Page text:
Unfortunately, workplace accidents are a reality in almost any field of employment. Whether you’re an office worker or a construction worker, you have some risk of getting hurt at work. If that happens, you may have to clear several hurdles in order to get the award of benefits you deserve. One of the key parts of this process can be determining whether or not you remained totally disabled or became partially disabled. To make sure that you have a strong opportunity to get the full amount of benefits you need, make sure your claim has representation from an experienced Massachusetts workers’ compensation attorney.
One recent case that involved an issue of total disability versus partial disability was the case of Shirley, who had worked for several years as a personal care assistant. One summer day in 2012, while Shirley was helping her bedridden employer, she felt a sharp knifing pain in her lower back that went down into her leg and foot. The following April, an impartial doctor examined Shirley and determined that she had a lumbar strain and a degenerative condition in her lower back. Her limitations caused by these conditions meant that Shirley was no longer able to do the work of a personal care assistant.
A different doctor examined Shirley in September and October 2013. After the September examination, the doctor concluded that the worker could resume doing light duty work if that type of work was available. In the second appointment, though, the same doctor said that Shirley had no capacity to work until she underwent additional treatment.
Shirley filed a claim for workers’ compensation. The judge in her case determined that she was only eligible for a closed period of benefits. In some cases, a closed period of workers’ compensation benefits may be all a worker seeks and needs, providing necessary benefits when an accident keeps a worker out of work for a limited time.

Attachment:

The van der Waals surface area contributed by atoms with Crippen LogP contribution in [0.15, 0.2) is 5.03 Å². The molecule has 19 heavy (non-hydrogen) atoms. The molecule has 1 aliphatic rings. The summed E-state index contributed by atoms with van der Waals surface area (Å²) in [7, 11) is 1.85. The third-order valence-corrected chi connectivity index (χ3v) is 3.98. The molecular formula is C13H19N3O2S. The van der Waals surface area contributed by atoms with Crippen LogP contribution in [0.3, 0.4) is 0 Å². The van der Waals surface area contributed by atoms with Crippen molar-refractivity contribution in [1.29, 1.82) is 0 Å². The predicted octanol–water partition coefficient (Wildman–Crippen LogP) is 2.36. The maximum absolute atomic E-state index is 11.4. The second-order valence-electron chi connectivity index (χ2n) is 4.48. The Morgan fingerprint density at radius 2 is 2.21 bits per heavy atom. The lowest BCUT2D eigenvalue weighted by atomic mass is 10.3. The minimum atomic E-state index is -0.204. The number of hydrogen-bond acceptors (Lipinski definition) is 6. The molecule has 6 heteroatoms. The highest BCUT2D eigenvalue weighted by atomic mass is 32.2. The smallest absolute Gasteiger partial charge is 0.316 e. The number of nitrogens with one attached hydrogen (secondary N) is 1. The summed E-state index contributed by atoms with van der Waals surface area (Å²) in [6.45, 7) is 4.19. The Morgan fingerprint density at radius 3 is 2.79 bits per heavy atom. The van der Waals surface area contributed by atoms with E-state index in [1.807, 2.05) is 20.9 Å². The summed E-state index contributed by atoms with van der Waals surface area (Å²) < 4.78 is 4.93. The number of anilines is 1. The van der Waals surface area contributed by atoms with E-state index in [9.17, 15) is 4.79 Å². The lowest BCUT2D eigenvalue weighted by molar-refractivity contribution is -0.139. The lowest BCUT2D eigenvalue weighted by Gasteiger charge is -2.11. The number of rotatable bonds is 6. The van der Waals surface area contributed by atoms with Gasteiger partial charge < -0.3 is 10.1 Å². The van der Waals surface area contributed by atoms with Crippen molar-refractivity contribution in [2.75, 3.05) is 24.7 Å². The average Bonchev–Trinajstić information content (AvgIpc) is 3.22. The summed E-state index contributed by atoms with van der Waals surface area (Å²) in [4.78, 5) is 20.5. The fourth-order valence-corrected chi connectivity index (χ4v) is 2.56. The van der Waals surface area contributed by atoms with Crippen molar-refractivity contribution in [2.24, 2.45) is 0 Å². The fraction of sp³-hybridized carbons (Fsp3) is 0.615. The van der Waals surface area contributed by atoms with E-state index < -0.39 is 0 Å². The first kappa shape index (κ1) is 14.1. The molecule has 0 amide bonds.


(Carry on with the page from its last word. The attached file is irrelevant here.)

In other circumstances, that type of award is wholly insufficient to meet a worker’s needs. Shirley was in the latter group, so she appealed. The case was reversed and sent back for a new hearing before a new judge. The problem with the original ruling was that the judge’s conclusions were not consistent with the reports of the doctors upon whom he relied. The judge concluded that Shirley’s period of disability ended in September 2013. All of the doctors upon whose testimony the judge relied saw Shirley in the first part of 2013, and none of them opined that she would cease being disabled at some future date, like September. When a judge’s decision cannot be squared with the evidence upon which he stated he relied, the party bringing an appeal is entitled to a reversal.
To make sure you have the representation you need to get the workers’ compensation benefits you deserve, reach out to Plymouth County workers’ compensation attorney Michael S. Mehrmann. This office is dedicated to helping injured workers from across Plymouth County, including in Kingston, Plymouth, Marshfield, Hanson, Carver, Pembroke, and Duxbury, in dealing with their legal needs. To find out more about how we can assist you, call (781) 585-3911 or contact us online.
More Blog Posts:
Avoiding a Statute of Limitations Problem and Successfully Obtaining Benefits in Your Massachusetts Workers’ Compensation Case, Plymouth County Injury Lawyer Blog, May 17, 2018
Judge’s Error Was Harmless, So Randolph Worker Was Entitled to Her Award of Workers’ Compensation Benefits, Plymouth County Injury Lawyer Blog, April 13, 2018
Photo Credit: unclelkt, [CC0 License], via Pixabay